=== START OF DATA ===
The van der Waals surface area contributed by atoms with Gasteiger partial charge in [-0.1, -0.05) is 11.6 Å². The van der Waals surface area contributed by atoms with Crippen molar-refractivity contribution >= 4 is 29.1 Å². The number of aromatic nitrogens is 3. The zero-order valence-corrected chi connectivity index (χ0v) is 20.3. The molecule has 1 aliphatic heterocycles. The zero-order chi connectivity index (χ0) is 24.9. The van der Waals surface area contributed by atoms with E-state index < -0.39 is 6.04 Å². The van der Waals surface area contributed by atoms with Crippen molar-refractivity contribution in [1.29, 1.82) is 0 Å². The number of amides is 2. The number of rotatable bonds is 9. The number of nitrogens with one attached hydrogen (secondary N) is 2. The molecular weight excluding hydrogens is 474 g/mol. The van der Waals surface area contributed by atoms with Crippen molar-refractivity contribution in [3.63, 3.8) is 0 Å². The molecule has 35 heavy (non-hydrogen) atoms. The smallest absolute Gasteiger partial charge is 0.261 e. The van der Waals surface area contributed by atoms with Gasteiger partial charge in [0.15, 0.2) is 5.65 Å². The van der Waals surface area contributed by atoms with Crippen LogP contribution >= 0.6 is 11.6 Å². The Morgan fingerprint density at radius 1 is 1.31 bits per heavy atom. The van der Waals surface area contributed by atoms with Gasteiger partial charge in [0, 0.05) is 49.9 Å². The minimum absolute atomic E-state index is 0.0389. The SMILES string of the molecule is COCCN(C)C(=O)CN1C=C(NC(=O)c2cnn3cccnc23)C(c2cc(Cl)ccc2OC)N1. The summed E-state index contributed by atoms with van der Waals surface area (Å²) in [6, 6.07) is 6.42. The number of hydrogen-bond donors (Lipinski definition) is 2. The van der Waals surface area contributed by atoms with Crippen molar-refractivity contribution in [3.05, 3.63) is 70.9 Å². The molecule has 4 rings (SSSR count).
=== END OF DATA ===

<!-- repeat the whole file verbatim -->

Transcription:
The van der Waals surface area contributed by atoms with Gasteiger partial charge in [-0.1, -0.05) is 11.6 Å². The van der Waals surface area contributed by atoms with Crippen molar-refractivity contribution >= 4 is 29.1 Å². The number of aromatic nitrogens is 3. The zero-order valence-corrected chi connectivity index (χ0v) is 20.3. The molecule has 1 aliphatic heterocycles. The zero-order chi connectivity index (χ0) is 24.9. The van der Waals surface area contributed by atoms with E-state index < -0.39 is 6.04 Å². The van der Waals surface area contributed by atoms with Crippen molar-refractivity contribution in [1.29, 1.82) is 0 Å². The number of amides is 2. The number of rotatable bonds is 9. The number of nitrogens with one attached hydrogen (secondary N) is 2. The molecular weight excluding hydrogens is 474 g/mol. The van der Waals surface area contributed by atoms with Crippen molar-refractivity contribution in [3.63, 3.8) is 0 Å². The molecule has 35 heavy (non-hydrogen) atoms. The smallest absolute Gasteiger partial charge is 0.261 e. The van der Waals surface area contributed by atoms with Gasteiger partial charge in [0.15, 0.2) is 5.65 Å². The van der Waals surface area contributed by atoms with Crippen LogP contribution >= 0.6 is 11.6 Å². The Morgan fingerprint density at radius 1 is 1.31 bits per heavy atom. The van der Waals surface area contributed by atoms with Gasteiger partial charge in [0, 0.05) is 49.9 Å². The minimum absolute atomic E-state index is 0.0389. The SMILES string of the molecule is COCCN(C)C(=O)CN1C=C(NC(=O)c2cnn3cccnc23)C(c2cc(Cl)ccc2OC)N1. The summed E-state index contributed by atoms with van der Waals surface area (Å²) in [6, 6.07) is 6.42. The number of hydrogen-bond donors (Lipinski definition) is 2. The van der Waals surface area contributed by atoms with Crippen molar-refractivity contribution in [3.05, 3.63) is 70.9 Å². The molecule has 4 rings (SSSR count).